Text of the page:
Celebrating success can make leaders feel vulnerable or open to criticism, but not celebrating can create a culture where employees feel like money and promotions are the only way to win recognition, writes Ed Batista. "Celebrations aren't a substitute for such rewards, of course, but they can augment them by helping to create and sustain the fulfillment to be derived from group experience," he writes.
Empathy is only growing in importance at work, with managers increasingly working apart from their reports and employees expecting more support from their bosses with work and life matters, write Gartner HR experts Brian Kropp, Alexia Cambon and Sara Clark. They focus on the challenge facing midsize companies, whose managers retain individual workloads and don't have access to large learning budgets that big corporations possess.
Innovation Starts With People When your mission is to protect the nation's industrial infrastructure from cyber attacks, you need smart, passionate people behind you. Tapping into Maryland's cybersecurity talent pool gives Dragos the edge it needs to complete its mission. Innovation lives here. Meet our innovators.
Skills, talent and performance are essential for career growth, but possessing executive presence with key stakeholders is the trait that helps people reach senior leadership levels, says Joel Garfinkle in this blog post and video. "You need to be the leader who commands respect and whose opinion everyone seeks out," he says.
Read more from Joel Garfinkle on SmartBrief on Leadership
Enter to win $50 for a charity of your choice We are seeking input from those in foodservice and hospitality to better understand the current attitudes about the state of diversity, equity and inclusion in the industry. Results will be included in a report that will identify action steps for the industry in exploring anti-racism initiatives and instilling sustainable programs. Take the survey.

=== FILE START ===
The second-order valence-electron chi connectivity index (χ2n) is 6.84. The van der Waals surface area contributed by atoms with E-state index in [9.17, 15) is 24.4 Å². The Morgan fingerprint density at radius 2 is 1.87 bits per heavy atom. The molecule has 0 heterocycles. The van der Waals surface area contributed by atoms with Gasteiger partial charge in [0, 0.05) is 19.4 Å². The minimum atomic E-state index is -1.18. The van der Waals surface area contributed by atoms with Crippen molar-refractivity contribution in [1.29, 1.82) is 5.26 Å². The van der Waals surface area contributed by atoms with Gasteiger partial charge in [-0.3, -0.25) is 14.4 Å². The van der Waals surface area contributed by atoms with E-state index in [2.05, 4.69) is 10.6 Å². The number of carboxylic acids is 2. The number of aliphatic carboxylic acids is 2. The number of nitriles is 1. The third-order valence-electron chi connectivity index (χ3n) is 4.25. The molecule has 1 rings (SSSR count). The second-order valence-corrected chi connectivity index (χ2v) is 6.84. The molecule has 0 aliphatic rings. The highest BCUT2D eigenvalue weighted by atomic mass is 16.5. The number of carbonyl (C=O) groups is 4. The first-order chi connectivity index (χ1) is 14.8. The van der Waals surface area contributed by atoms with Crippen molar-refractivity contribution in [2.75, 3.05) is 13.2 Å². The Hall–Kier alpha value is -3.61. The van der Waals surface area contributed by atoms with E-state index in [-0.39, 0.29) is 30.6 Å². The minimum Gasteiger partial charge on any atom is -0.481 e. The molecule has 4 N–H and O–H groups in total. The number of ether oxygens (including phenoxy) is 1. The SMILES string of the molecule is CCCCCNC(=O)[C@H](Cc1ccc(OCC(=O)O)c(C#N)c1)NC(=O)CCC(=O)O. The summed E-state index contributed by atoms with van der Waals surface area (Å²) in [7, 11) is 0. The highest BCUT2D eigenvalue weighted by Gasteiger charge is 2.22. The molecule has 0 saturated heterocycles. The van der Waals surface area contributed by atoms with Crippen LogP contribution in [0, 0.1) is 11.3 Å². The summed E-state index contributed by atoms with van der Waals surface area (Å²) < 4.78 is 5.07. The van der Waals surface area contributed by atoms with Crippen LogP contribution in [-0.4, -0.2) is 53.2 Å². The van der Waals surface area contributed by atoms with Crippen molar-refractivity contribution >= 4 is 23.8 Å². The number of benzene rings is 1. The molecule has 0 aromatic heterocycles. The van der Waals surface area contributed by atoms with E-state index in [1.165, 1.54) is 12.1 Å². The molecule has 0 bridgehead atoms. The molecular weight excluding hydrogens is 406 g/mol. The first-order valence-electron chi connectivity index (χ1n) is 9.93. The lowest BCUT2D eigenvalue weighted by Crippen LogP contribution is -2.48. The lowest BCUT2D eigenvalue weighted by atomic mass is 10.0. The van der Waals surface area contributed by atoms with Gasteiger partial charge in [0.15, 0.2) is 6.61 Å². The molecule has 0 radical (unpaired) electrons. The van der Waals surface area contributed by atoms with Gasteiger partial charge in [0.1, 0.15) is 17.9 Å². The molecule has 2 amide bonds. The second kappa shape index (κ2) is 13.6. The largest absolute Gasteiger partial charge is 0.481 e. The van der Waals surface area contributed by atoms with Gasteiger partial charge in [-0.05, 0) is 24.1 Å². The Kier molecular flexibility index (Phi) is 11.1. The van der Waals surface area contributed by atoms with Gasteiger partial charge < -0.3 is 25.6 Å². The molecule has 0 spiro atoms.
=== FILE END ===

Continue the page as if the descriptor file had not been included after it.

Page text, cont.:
Too many parts of American society and government are operating on pandemic advice that was reasonable in March 2020 but has been displaced by further research, such as businesses spending precious time and money on deep cleaning surfaces, writes Derek Thompson. "In the pandemic and beyond, this might be the fundamental crisis of American institutions: They specialize in the performance of bureaucratic competence rather than the act of actually being competent," Thompson writes.
Your writing can be effective and concise when you use simple words, tell short stories and refine the message to its essence before sitting down to write, writes Josh Spector. "You can't write clearly until you're clear in your own mind about what you want to say, why, and who you want to hear it," he writes.
How do you handle a situation where someone backs out of a commitment they made to do some work for you?
It doesn't bother me unless it's a huge deliverable that will fail
I accept it, don't say anything, but then don't give them work again
I express my dissatisfaction, pull the work and don't give them work again
I try to hold them to their original commitment and make them back out of others
A variety of ways to deal with missed commitments. There seems to be no clear consensus on how respondents deal with someone backing out of a commitment to deliver work. Some of you aren't bothered, while others directly express dissatisfaction or try to hold to original commitments. The bigger question here is how to make sure you don't end up in this situation in the first place. Some suggestions include understanding their workload fully before asking them to commit and pushing back if it seems like they're overextending themselves. Also, make it clear it's acceptable to ask for assistance and that it's best to do so early in the project rather than later, when it's harder to recover from missed commitments. Finally, establish regular communication to stay on top of progress, and identify risks early so you can act on them sooner.
The Parkinson's Foundation was careful not to make deep cuts in 2020 because leaders were optimistic that growth would return if they could just hang on, says John Lehr, president and CEO. "No one has a crystal ball, and economic downturns happen, but planning for better days should always be worked into your strategy," he says.
Jesse Larios is walking from Los Angeles to San Francisco while wearing a teddy bear suit under the persona Bearsun. Larios, who ran a marathon in the outfit last year, has been sharing the latest journey on his Instagram account.
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